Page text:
Home Asia - Pacific Wind Industry & COVID-19: Impact in China Update
Wind Industry & COVID-19: Impact in China Update

Wind Industry & COVID-19: Impact in China Update

0
0

On 8 April, GWEC hosted a Webcast with key stakeholders from China’s wind industry to discuss the impact that the COVID-19 crisis had on the Chinese wind market and how the industry is recovering.

This was  the first Webcast of GWEC’s Wind Industry & COVID-19 Response Hub, with participation from Qin Haiyan, Secretary General at the Chinese Wind Energy Association (CWEA), Zhai Endi, Corporate Chief Engineer at Goldwind, Dick Xie, Offshore Product Line Director at Envision Energy as well as experts from the Global Wind Energy Council (GWEC) including CEO Ben Backwell, Strategy Director Feng Zhao, and China Director Wanliang Liang.

Below you will find the key takeaways from this webcast.

Impact of COVID-19 on China’s wind supply chain

  • Most manufacturers had shut down their facilities in January and February 2020, resuming production until late February.
  • Traffic bans and quarantine measures in China impact the supply chain, consequently:
  • Production capacity in regards to components and turbines has dropped drastically, and shipments of wind turbines will decline by roughly 30 per cent throughout the year;
  • Wind project construction is much slower than scheduled. At least six months of delay is expected for onshore wind and even longer for offshore wind.
  • The global COVID-19 outbreak has exacerbated the already acute shortage of key components, adding stress on wind power development in China. Following the lockdown in countries such as Italy, Germany and Ecuador, imported raw materials, such as Balsa Wood and PVC, and key components, such as main bearings, gearbox bearings and IGBT chips, are now being restricted.
  • China’s wind power projects cannot be developed without technology and products from other countries, thus international cooperation is needed now more than ever.

Grid-connection deadline extension

  • Eligibility for China’s Feed-in Tariff: onshore wind projects approved prior the end of 2018 need to be grid-connected by the end of 2020 and offshore wind projects approved need to fully grid connected by by the end of 2021.
  • In an initiative led be CWEA, Chinese companies have called for a six-month postponement of the deadline for grid connection. According to CWEA, the government understands the challenge, and it is very likely that they will take the necessary action to mitigate the negative impact of COVID-19, ensuring stable investment, growth and employment. The result is likely to announced in the next 1-2 weeks.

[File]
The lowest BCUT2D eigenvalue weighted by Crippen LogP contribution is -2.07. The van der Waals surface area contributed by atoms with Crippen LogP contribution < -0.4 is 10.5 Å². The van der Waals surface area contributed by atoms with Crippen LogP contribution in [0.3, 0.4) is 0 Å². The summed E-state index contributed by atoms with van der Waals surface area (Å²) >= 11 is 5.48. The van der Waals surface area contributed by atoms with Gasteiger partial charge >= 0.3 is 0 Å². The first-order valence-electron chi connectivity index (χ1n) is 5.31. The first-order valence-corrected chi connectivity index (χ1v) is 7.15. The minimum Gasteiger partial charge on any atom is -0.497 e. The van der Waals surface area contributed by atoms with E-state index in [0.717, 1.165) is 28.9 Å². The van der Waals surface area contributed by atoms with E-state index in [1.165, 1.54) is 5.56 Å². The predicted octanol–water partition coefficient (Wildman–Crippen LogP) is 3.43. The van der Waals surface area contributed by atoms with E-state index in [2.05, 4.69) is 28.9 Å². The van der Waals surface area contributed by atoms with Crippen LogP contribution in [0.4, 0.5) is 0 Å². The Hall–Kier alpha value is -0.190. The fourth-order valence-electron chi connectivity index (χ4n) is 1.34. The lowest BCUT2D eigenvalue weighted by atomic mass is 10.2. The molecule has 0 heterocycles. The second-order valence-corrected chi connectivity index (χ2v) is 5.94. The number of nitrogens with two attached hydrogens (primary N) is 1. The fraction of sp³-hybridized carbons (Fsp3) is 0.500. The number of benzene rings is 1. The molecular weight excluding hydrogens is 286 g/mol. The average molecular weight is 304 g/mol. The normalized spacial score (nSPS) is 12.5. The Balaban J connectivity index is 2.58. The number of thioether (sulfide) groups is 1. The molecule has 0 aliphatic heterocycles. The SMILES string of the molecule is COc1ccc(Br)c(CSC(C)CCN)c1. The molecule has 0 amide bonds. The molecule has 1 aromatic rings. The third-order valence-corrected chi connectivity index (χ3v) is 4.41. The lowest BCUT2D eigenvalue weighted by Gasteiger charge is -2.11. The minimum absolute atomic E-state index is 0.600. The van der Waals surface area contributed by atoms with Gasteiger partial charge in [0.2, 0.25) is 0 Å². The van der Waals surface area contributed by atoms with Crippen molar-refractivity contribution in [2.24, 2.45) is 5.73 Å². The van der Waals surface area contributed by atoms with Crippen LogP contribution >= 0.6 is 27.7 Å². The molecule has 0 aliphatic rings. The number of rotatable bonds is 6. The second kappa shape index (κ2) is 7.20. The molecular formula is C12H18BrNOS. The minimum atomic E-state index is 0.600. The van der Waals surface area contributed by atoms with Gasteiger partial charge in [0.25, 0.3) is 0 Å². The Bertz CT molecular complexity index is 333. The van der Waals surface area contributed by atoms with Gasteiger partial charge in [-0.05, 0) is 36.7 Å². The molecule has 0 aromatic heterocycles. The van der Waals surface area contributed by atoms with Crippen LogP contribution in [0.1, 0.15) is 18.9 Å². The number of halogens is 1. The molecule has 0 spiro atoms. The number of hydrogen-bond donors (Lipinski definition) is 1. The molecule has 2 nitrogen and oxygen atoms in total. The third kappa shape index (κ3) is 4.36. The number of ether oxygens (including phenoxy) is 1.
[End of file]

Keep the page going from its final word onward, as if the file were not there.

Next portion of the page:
Chinese turbine OEMs update

Goldwind – Onshore

  • All Chinese suppliers have resumed business-as-usual, with an utilisation rate up to 98 per cent in their manufacturing facilities. However, overseas suppliers located in Europe, North America, South America and Asia (excluding China) have been impacted by COVID-19 crisis to varying degrees.
  • Currently, Goldwind is maintaining normal production and delivery levels with sufficient material inventory.
  • All 25 owned and cooperative manufacturing plants in China have resumed production, fully returning to normal. However, all Goldwind overseas offices are closed and employees are still working from home.
  • Although Goldwind had a slow first quarter in 2020, its estimated annual delivery capacity in 2020 is in the range of 12-14 GW, depending on the varying levels of optimism in regards to COVID-19 impact.

Envision – Offshore

  • With the support from Envision including the Envision made masks, their Chinese suppliers have switched the production back to normal with an utilisation rate up to 99 per cent.
  • Its offshore wind turbine production facility located in Yancheng, Jiangsu province is one of the first turbine assemblies in China that has reverted back to work after the COVID-19 outbreak.
  • An Envision 4.5MW offshore turbine was installed in Zhejiang province on 19 February 2020, which highlights that China’s offshore construction is in recovery.
  • With a matured supply chain for its 4-5MW offshore wind turbine with key component and suppliers already locked in by the first half of 2019, this has ensured stable delivery despite the challenges of the COVID-19 crisis. Envision is confident to deliver its order intakes from the offshore sector in China in 2020.

China’s Wind Market Outlook

  • Considering the disruption on the domestic and international wind supply chain, CWEA downgraded its onshore wind forecast for 2020 from up to 35 GW to 20-25GW.
  • Following the expected grid-connection deadline extension by NEA, 2021 is likely to be a big year with about 30 GW of onshore wind capacity forecasted to be installed.
  • 2023 and 2024 are expected to be difficult years in China after the previously approved project pipelines run their course.
Source: GWEC
Anand Gupta Editor - EQ Int'l Media Network

LEAVE YOUR COMMENT

Your email address will not be published. Required fields are marked *

Open chat